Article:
On Saturday, newly elected Republican congressman Madison Cawthorn appeared on CNN to try and explain why he moved to contest the election results in the first place. Speaking to Pamela Brown, the 25-year-old was soon left grasping for words after he was asked to present some of the reasons or evidence as to why he chose to oppose the results.
Cawthorn admitted that he didn’t contest some of the conspiracy theories that had been presented by Trump and his cohorts – sceptical of ballot drop boxes that had been set up in parks in the state of Wisconsin. However, as Brown pointed out to him this claim has already been disputed and dismissed by Trump-appointed judges.
In response he said, “Indeed, I believe specifically… and this is the one that I debated on behalf of on the House floor… in Wisconsin that was never heard because they dismissed it because of standing. Now I don’t believe that is a concrete enough of a way… to dismiss it.”
CNN's Pamela Brown challenged Madison Cawthorn to cite evidence of election fraud to back up his vote against certi… https://t.co/1S3zvfIfQt
Brown then moved on to ask Cawthorn why he focused on states that flipped for Biden when his own state of North Carolina also changed voting rules because of the Covid-19 pandemic. Again he was left struggling to find a reasonable explanation for this.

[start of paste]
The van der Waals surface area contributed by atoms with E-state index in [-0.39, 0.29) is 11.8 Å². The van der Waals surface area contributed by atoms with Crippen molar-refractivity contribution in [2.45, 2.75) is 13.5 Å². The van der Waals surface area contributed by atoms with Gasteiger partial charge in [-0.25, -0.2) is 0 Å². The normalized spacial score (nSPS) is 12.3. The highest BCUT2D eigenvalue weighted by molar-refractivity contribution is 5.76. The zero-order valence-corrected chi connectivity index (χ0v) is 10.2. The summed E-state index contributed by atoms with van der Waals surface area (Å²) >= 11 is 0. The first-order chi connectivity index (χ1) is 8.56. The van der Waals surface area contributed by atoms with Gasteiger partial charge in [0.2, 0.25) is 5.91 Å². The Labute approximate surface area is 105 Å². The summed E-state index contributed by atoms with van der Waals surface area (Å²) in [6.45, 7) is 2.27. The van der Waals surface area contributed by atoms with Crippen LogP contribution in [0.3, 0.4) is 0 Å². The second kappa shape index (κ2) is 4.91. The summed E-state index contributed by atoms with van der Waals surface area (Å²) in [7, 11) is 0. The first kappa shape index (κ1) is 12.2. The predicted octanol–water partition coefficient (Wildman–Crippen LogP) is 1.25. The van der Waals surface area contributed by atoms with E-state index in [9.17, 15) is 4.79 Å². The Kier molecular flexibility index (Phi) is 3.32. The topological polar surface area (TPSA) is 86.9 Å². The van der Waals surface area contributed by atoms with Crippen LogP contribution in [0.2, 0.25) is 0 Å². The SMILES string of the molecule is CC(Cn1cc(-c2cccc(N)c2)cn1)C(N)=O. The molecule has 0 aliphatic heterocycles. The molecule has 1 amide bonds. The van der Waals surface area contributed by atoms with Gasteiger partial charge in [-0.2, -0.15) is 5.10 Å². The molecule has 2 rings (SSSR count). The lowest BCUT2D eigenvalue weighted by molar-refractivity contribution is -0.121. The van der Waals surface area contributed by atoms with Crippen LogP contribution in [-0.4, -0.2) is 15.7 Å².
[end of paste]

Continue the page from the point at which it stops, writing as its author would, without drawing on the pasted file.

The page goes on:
Brown points out the contradiction between Cawthorn saying he has issues with changes to election rules in Wisconsi… https://t.co/1I1z8f9z8R
Towards the end of the interview, Brown had backed Cawthorn into a corner to the point that he had no choice but to admit that the election wasn’t fraudulent in any way and that Biden is legitimately the president of the the United States. He did add that he had ‘no regrets’ about the moves that he had made to contest the election.
Here's Madison Cawthorn getting cornered into admitting that his rationale for voting against accepting the electio… https://t.co/YLCn1P2Hxm
Cawthorn, who has previously been accused of sexual assault and being a white supremacist, was one of the few elected officials who spoke to Trump supporters outside of the White House on 6 January hours before they stormed the Capitol Building, calling his colleagues in Congress “cowards.”